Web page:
Make your baby’s dental health a priority.
When your baby is a newborn, your days are filled with around-the-clock care. As you learn to navigate their eating and sleeping schedule, you’re also discovering many other “firsts” about your little one. You know which toys they love, which baby foods they detest, and what each new grin means.
Have you considered how you’ll take care of their teeth and gums from the very beginning? While their first baby tooth might seem light-years away, infant dental care is an important first step toward a lifetime of healthy habits. Today, we’re sharing a few easy steps you can take to make sure their oral hygiene is off to a great start, starting on day one.
Clean their gums.
You won’t have any baby teeth to clean for a while. In fact, most babies don’t cut their first tooth until around six months to one year of age. Still, it’s important to clean around their mouth after each feeding, even if that simply means massaging and cleansing their gums for now. Use a clean, moist washcloth or piece of gauze to wipe their gums clean and remove any stuck-on debris.
Avoid juice in bottles.
If you use a bottle to feed your baby, remember to only fill it with milk, breast milk, plain water, or formula. Filling it with fruit juice or sweetened water can lead to tooth decay, even if there aren’t any teeth erupted just yet!
At the same time, make sure to always take the bottle from your baby before laying them down to sleep. Even if it’s filled with milk or water, allowing them to fall asleep with liquid on their gums could lead to decay.
Brush their first tooth.
It might be the tiniest pearly white you’ve ever seen, but you’ll still need to brush your baby’s very first tooth! In the very beginning, you can use an infant toothbrush with soft bristles to clean around the tooth. You won’t use any toothpaste just yet, but as they get a little bigger and more teeth emerge, you can add a small amount of fluoride toothpaste. Start super small, with a dot about the size of a grain of rice!
Relieve teething symptoms.
Is your baby teething? While most children don’t experience a significant amount of pain at this milestone, it can be a little uncomfortable. You might find that your infant is fussier than normal or is drooling all over the place!
To help relieve their symptoms, you can gently massage their teeth and gums with a cold, clean washcloth. You can also use standard teething rings you find in the store, allowing them to gnaw on the surface to relieve the pressure in their gums. If you go this route, look for solid teething rings rather than liquid-filled ones. Using clean hands, you can also give them a tiny, hands-on gum massage!
Whichever method you try, avoid reaching for alternative or homeopathic treatments to relieve your baby’s teething pain. These include teething tablets, gels that contain benzocaine, and amber teething necklaces, among others. The effectiveness of these treatments has not been verified, and the FDA has actually issued warnings against benzocaine.
Schedule a dentist appointment.
As soon as you can, it’s smart to find a pediatric dental home for your child. This is one of the most important steps you can take in their long-term dental care. Ideally, your baby’s first dental appointment should take place before their first birthday or within six months after their first tooth erupts.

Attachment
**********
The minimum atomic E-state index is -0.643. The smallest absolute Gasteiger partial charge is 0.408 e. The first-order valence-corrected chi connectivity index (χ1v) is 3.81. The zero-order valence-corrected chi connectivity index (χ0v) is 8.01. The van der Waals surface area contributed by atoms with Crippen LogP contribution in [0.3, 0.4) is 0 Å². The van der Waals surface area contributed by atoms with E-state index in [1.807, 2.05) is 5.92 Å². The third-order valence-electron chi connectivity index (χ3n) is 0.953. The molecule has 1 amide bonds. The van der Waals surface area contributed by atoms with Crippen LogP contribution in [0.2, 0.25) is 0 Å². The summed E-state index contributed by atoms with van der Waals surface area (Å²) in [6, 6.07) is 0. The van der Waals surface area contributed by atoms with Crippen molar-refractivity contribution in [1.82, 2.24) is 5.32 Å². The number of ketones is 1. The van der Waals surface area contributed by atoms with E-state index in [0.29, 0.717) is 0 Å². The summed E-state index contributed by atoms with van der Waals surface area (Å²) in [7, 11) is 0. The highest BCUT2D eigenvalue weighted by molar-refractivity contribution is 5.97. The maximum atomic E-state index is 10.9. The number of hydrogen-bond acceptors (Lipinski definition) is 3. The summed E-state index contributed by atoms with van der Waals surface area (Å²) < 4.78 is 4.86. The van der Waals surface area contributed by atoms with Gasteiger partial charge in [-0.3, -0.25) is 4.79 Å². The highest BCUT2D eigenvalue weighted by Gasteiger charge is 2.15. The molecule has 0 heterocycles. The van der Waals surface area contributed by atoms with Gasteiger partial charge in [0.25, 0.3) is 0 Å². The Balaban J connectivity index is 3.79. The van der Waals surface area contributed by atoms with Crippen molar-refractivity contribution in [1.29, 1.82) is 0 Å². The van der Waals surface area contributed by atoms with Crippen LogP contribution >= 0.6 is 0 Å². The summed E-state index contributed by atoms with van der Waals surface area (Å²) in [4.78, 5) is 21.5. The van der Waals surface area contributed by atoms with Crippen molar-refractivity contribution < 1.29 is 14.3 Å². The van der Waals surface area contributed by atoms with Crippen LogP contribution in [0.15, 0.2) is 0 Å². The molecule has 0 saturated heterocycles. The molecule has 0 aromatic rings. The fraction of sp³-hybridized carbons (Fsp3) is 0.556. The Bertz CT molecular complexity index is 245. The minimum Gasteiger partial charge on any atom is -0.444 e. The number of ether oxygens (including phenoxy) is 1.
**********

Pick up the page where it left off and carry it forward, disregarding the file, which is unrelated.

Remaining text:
This first visit is a great time for your child to meet the dental team and tour the office. If you visit our practice, we’ll use this time to gather important information on your child’s dental and medical health, share advice on healthy habits, and if they’re comfortable, we’ll also perform a comprehensive dental examination.
Start flossing early.
As soon as your child’s first teeth begin to touch, you can teach them all about the importance of flossing! Today, there are special flossing tools specially designed to fit even the tiniest hands to make this process fun and enjoyable. Of course, getting your little ones into this habit is a lot easier if you’re already an avid flosser yourself, so remember to keep your habits up too!
Transition to a sippy cup.
When your child is around six to nine months old, they should be able to transition from a bottle to a sippy cup. The sippy cup can have a hard, attached spout or a detachable straw.
Either way, this transition is an important one. Sippy cups help prevent liquid from pooling around your child’s teeth and can help keep them cleaner as they eat and drink.
Help them brush.
Even when your child is big enough to maneuver a toothbrush on their own, they’ll still need your help and supervision in the bathroom. Continue to monitor and supervise them, making sure they’re brushing every surface of their teeth. This should continue until around the age of six. At that point, your child should have mastered the art of rinsing and spitting without assistance!
Learn more about infant dental care.
Effective infant dental care starts at home. Even when your baby is only a few days old, you can start taking care of their teeth and gums. As you do, you can set a firm foundation for lifelong habits they’ll thank you for down the road. From gently cleaning their tiny gums to helping them floss, rinse, and spit, there are plenty of steps to learn and follow together. Along the way, our team is here to help. Contact us to learn more about our approach to pediatric dentistry or schedule an appointment today!